The most useful of all is ATP, equivalent to your cell’s energy storage. Some processes generate ATP, while others use it up. ATP also represents your health: if your stores drop below 0, you die. One planned feature is the use of osmoregulation as a substitute for hitpoints, adding or subtracting health based on a cell’s ability to prevent the loss of nutrition.
As an example of metabolic processes, take aerobic respiration. Providing your cell has mitochondria, collecting oxygen and glucose will produce ATP, waste carbon dioxide (dark blue) and waste water. Excess levels of any useful compound can be stored in vacuoles for later use, although at this point there is no ability to manually control usage.
Throughout the environment, other species are also performing the same actions as you, generating their own energy through the same processes. Some may have the ability to make toxins or agents – at the moment only a single toxin can be produced. It reduces your hitpoints if you come into contact with it. Toxin organelles are found randomly in the environment for your later use. Some cells may also have engulfing ability – if your cell becomes paralysed and starts losing health as another moves over it, you’re being engulfed. Your own cell can toggle engulf mode by pressing G, but only smaller microbes can be digested. Be careful when engulfing anything with toxins.
Eventually, your cell will begin to produce Reproductase. Once your stores of this compound reach 5, your cell will divide and the editor button (top left) will be highlighted. To cheat and enter the editor immediately, press P to divide.
In the editor, you can select organelles from the side menu and add them to your displayed cell to create a contiguous shape. Each edit (addition or removal) costs Mutation Points, but the undo and redo buttons allow reverting without cost within this generation if you make a mistake. When your MP counter hits 0, you cannot make anymore edits.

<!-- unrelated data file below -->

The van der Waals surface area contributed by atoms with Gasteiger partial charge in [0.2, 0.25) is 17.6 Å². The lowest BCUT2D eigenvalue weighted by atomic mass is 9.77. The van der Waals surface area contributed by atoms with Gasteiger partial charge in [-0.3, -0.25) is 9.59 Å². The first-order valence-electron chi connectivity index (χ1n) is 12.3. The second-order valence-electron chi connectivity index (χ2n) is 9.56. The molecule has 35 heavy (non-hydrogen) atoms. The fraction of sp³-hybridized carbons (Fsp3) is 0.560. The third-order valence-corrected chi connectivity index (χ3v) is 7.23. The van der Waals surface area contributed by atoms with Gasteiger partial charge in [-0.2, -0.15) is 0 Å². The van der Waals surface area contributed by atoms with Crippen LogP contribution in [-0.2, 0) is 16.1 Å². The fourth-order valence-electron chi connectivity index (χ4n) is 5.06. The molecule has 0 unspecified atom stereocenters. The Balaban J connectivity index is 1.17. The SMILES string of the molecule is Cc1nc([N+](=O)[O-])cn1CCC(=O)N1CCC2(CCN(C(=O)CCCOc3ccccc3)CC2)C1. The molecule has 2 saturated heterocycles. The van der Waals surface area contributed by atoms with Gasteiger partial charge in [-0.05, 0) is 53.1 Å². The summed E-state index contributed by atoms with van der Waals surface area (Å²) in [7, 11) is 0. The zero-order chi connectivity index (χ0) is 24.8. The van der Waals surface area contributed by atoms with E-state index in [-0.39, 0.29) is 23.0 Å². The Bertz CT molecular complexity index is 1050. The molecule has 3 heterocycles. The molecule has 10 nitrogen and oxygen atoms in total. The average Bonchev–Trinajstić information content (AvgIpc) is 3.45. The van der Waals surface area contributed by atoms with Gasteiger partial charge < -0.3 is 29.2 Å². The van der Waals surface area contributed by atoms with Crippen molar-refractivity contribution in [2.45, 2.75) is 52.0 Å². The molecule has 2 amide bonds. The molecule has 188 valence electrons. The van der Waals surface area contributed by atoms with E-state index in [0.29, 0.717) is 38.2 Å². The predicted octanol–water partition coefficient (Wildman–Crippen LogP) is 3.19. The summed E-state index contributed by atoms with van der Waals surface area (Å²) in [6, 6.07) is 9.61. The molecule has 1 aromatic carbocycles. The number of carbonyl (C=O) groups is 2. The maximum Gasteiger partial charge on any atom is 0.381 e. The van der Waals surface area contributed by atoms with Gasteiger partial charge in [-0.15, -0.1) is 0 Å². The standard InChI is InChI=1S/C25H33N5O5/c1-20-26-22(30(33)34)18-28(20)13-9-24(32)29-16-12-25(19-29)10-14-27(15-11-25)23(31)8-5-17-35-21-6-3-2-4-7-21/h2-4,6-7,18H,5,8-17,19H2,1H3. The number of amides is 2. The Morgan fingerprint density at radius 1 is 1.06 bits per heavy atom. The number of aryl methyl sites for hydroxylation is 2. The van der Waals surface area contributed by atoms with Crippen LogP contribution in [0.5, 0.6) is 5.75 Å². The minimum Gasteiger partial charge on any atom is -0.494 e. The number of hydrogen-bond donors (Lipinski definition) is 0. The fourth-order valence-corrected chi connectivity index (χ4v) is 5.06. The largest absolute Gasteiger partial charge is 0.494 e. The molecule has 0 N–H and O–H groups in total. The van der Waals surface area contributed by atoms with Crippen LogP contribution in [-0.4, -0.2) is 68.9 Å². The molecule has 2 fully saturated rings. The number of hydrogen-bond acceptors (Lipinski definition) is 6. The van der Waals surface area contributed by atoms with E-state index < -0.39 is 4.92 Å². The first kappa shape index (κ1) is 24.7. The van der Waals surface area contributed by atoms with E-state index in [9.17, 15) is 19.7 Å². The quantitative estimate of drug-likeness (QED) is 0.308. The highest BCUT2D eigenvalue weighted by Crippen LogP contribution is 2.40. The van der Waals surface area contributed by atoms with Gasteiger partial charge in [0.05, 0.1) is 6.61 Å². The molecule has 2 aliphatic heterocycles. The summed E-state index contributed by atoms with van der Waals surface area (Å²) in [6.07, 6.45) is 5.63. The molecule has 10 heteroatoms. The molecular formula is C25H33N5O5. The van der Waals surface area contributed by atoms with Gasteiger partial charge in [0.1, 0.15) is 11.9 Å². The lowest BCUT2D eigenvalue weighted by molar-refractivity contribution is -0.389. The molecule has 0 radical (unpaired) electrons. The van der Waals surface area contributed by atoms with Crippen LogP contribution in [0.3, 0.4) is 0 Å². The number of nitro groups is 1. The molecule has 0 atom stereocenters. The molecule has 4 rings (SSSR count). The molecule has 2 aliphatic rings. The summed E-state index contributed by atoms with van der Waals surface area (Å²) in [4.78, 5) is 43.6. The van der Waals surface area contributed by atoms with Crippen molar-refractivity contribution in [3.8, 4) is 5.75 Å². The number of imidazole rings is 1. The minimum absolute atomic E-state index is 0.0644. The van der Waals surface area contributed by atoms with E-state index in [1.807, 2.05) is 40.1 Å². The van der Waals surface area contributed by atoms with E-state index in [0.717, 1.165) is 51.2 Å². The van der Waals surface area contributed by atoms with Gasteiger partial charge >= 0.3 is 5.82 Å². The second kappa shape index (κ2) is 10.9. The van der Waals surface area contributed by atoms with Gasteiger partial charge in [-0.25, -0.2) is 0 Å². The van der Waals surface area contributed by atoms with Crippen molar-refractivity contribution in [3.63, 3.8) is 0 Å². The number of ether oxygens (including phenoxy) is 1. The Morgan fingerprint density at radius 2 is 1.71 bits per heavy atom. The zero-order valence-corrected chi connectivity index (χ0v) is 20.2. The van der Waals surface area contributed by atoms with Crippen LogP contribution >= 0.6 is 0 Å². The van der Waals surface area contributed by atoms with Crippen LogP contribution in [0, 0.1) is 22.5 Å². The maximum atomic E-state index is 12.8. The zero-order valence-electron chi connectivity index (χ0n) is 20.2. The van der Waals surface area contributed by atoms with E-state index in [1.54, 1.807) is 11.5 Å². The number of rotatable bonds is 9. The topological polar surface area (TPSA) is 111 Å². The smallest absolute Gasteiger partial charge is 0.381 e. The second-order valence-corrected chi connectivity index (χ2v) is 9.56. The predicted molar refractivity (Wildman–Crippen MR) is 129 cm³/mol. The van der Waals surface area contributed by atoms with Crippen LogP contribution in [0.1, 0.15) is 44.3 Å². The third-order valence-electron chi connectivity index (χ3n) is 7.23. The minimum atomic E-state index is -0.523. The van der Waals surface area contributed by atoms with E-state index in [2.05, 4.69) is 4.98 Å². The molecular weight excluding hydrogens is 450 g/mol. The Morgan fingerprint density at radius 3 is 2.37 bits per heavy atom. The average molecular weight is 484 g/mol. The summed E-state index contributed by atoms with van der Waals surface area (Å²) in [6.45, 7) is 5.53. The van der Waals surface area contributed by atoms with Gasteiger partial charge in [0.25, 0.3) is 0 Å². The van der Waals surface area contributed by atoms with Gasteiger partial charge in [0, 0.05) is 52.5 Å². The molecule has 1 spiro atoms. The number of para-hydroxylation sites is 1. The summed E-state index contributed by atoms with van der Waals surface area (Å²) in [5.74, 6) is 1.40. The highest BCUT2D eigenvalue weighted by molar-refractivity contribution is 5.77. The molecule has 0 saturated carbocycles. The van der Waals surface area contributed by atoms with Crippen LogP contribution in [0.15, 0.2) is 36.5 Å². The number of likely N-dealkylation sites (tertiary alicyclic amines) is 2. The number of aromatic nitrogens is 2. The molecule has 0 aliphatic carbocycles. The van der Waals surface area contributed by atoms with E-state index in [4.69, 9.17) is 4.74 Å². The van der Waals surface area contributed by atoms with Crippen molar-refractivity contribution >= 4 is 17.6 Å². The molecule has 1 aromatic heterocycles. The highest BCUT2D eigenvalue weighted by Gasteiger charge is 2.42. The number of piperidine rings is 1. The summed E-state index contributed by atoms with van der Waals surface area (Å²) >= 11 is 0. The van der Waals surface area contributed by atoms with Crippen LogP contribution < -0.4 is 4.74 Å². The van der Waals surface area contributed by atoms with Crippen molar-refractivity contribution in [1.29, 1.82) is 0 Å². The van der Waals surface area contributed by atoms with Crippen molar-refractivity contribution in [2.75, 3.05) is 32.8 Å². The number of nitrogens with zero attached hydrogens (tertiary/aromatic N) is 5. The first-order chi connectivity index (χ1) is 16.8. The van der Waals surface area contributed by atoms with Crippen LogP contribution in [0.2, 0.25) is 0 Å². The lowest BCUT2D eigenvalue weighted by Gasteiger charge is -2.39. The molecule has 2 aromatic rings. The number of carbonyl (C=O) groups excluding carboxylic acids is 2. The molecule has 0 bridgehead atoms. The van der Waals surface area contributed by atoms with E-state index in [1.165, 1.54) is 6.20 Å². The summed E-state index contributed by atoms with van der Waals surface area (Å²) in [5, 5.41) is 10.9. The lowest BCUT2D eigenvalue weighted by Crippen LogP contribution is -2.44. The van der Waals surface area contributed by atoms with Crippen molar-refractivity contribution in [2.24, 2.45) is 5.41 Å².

Our current short-term goal is to refine and eventually complete our current unicellular game stage. In this part of the game, the player controls a single cell in a fluid environment with the goal of surviving in their often dangerous ecosystem long enough to reproduce and therefore ensure the survival of their species. The main game mechanics focus on the chemical warfare between cells and the coevolution of both antagonistic and symbiotic relationships between and within these species.
Right now we’ve just added compound clouds and a tutorial with 0.3.2, and we’re looking to include more gameplay features soon, as well as Mac compatibility. We have basic sound effects and a GUI, but these should soon be replaced.
Once these milestones are passed, the aim will be to add the much-anticipated AI evolution mechanics, create more assets to go with a code-complete baseplate (such as more organelles, environments and toxins), balance gameplay (to actually make it fun), increase the game’s popularity and recognition throughout the internet, and polish all other aspects of the microbe stage. By then, we hope to have a sufficiently large and well-known team to continue onwards to the multicellular stage, which as of now doesn’t have much of a definitive concept.
Full Microbe Stage GDD: